In Greenstar IH Rep, LLC and Gary Segal v. Tutor Perini Corporation, Civil Action No. 12885-VCS (Del. Ch. Ct. February 23, 2017), the Delaware Court of Chancery granted in part and denied in part defendant’s motion for preliminary injunction, holding that the Court lacks subject matter jurisdiction to decide the question of substantive arbitrability when an employment agreement contains a broad arbitration provision that evidences the parties intent to arbitrate arbitrability.
The case involves a dispute between the parties following a 2011 merger in which defendant, Tutor Perini Corporation, acquired one of the plaintiffs, GreenStar Services Corporation (“GreenStar”). In connection therewith, the parties entered into both a Merger Agreement and an Employment Agreement, whereby plaintiff, Gary Segal, would serve as President and CEO of Five Star, a GreenStar affiliate, for an initial period of five years.
The issue presented in this case—as to who between the Court or an arbitrator selected by the parties should decide arbitrability—was further complicated because the Merger Agreement and Employment Agreement contained different choice of law, choice of forum, and dispute resolution provisions. The Merger Agreement contained a Delaware choice of law provision and a forum selection provision designating any state or federal court in Delaware as the exclusive forum; the Employment Agreement contained a New York choice of law provision and a mandatory arbitration provision.
Pursuant to the terms of the Employment Agreement, Tutor Perini initiated a J.A.M.S. arbitration in Los Angeles against Segal, alleging claims for breach of the Employment Agreement and other misconduct by Segal as an employee of Five Star. The Court classified those allegations as three defined types of claims— the “Earn-Out Claim,” the “Indemnification Claims,” and the “Consequential Damages Claim.” The plaintiffs filed the instant Complaint in the Delaware court alleging breaches of the Merger Agreement and filed a motion for a preliminary injunction to prevent the defendant from prosecuting claims under the Merger Agreement in arbitration.
The Court noted that it must first consider “who has the authority to decide who has the authority to decide substantive arbitrability.” While the Employment Agreement contained an exclusive California choice of forum clause, it also provided that parties may bypass arbitration and seek relief in court when seeking temporary or preliminary injunctive relief for the limited purpose of avoiding immediate and irreparable harm. The Court cited Delaware jurisprudence holding that a party faced with immediate arbitration of potentially non-arbitrable issues is threatened with irreparable harm sufficient to warrant an injunction. Therefore, the Court found that the Employment Agreement allows plaintiff to seek declaratory and injunctive relief in Delaware courts despite the California forum selection clause.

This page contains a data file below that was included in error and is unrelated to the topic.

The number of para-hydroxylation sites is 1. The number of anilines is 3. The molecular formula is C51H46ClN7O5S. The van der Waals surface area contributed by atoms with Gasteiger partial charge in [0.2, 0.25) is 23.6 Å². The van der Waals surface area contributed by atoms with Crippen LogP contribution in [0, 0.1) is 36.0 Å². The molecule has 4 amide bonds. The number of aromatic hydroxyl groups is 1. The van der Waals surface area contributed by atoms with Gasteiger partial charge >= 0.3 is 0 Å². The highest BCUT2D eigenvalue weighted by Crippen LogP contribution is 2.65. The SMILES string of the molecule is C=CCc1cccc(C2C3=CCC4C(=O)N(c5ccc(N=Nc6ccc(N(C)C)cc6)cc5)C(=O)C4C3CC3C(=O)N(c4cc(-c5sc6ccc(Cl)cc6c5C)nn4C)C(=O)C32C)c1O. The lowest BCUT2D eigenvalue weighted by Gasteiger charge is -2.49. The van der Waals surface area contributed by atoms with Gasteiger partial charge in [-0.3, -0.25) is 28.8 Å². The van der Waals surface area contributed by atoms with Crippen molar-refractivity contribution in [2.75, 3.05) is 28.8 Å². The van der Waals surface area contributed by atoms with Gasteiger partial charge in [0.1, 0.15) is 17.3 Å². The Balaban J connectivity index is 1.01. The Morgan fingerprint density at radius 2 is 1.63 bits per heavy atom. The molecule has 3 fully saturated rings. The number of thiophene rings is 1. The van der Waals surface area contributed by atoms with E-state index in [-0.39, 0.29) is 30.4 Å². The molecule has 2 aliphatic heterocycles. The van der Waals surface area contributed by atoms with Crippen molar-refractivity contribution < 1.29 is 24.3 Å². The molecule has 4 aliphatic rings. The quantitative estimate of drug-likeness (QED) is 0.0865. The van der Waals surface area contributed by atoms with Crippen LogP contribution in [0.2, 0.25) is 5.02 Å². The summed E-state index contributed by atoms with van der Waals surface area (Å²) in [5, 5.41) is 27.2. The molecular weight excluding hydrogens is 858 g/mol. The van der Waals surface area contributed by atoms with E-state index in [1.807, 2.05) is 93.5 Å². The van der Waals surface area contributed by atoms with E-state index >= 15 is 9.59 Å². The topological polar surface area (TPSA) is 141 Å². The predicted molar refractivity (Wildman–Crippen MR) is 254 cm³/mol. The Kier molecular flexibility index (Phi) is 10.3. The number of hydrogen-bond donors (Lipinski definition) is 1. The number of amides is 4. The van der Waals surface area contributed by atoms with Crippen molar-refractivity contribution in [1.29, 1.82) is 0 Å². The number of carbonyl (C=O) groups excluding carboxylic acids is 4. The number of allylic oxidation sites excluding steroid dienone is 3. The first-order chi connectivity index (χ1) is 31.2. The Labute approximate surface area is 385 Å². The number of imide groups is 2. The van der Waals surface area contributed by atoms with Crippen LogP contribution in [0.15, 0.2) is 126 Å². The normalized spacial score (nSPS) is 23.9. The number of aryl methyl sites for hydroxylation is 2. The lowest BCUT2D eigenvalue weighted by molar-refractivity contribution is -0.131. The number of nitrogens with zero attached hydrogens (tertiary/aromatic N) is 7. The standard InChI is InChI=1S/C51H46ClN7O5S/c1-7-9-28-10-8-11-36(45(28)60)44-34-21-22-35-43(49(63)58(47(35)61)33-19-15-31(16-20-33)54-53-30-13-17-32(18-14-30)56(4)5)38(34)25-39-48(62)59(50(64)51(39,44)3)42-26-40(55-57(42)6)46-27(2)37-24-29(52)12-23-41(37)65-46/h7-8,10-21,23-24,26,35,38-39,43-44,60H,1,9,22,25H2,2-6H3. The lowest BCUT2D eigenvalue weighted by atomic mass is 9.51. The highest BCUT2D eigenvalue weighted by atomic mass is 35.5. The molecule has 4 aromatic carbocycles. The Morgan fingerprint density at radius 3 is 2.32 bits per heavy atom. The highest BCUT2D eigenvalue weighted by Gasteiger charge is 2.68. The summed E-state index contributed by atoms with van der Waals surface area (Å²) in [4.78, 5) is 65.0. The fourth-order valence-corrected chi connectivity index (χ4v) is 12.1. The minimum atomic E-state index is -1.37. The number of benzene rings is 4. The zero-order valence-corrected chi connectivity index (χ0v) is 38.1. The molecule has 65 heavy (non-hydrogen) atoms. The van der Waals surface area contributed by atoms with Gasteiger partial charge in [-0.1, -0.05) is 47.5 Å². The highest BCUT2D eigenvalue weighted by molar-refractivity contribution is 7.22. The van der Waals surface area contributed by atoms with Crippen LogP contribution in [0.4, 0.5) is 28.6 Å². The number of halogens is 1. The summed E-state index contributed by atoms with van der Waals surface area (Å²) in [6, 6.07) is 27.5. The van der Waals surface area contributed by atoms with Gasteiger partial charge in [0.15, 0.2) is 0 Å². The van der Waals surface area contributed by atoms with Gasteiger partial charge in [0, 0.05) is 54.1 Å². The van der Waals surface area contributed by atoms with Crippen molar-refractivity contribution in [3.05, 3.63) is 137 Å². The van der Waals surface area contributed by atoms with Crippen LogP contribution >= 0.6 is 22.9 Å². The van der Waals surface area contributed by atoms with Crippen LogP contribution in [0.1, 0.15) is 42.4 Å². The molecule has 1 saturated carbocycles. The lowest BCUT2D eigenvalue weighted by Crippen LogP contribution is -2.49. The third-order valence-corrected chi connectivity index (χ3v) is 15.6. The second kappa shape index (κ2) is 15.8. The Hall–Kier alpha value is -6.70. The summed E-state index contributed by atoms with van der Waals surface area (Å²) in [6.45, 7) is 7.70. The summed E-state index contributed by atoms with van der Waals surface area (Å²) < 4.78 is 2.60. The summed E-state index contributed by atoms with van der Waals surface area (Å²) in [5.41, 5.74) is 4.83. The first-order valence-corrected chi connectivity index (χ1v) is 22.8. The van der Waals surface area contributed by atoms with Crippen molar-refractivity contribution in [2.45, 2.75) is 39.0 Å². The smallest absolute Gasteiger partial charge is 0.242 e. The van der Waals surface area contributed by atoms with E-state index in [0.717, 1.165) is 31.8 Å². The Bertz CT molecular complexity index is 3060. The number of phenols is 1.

The Court next addressed the threshold question of who may decide whether the dispute is subject to arbitration under the standard in James & Jackson, LLC v. Willie Gary, LLC. In Willie Gary, the Delaware Supreme Court ruled that courts should not presume that parties agreed to arbitrate the issue of arbitrability unless there is “clear and unmistakable evidence that they did so.” The two-prong test for determining whether there is “clear and unmistakable evidence” is (1) an arbitration clause that generally provides for arbitration of all disputes; and (2) a reference to a set of arbitration rules that empower arbitrators to decide arbitrability.
In applying the Willie Gary test, the Court explained that the first prong requires that “the carve-outs and exceptions to committing disputes to arbitration should not be so obviously broad and substantial as to overcome a heavy presumption that the parties agreed by reference to arbitration panel rules that the arbitrator, and not a court, would resolve disputes about substantive arbitrability.” Here, the arbitration provision stated in relevant part that except with respect to injunctive relief, which may be sought in a court of competent jurisdiction, all disputes, claims, or controversies arising out of or relating to the Employment Agreement were subject to arbitration before J.A.M.S. The court found this language satisfied the first prong of the Willie Gary test.
The arbitration provision also expressly incorporated a set of arbitration rules, namely, the rules and regulations promulgated by J.A.M.S./Endispute, Inc. The Court found that Rule 11(b) of J.A.M.S. expressly authorized the arbitrator to decide arbitrability, thus, satisfying the second prong of the Willie Gary test.
Finally, the Court found that the plaintiffs did not meet the standard set by the court in McLaughlin v. McCann, requiring a party challenging arbitrability to make a clear showing that the party desiring arbitration has essentially no-nonfrivolous argument about substantive arbitrability to make before the arbitrator.. The Court found that a review of the demand suggested that defendant’s characterization of its claims and its arguments regarding arbitrability were not frivolous.
Therefore, the Court held that it lacked subject matter jurisdiction to decide substantive arbitrability of claims arising from the Employment Agreement because its arbitration clause generally provided that all disputes arising out of the agreement were subject to arbitration. Having met the requirements articulated under Willie Gary and McCann, the Court denied the motion for injunctive relief relating to claims arising out of the Employment Agreement (the so-called “Indemnification Claims” and “Consequential Damages Claim”). The Court, however, granted the motion for claims falling under the Merger Agreement (the so-called “Earn-Out Claim”), as those were governed by the Delaware adjudication provision.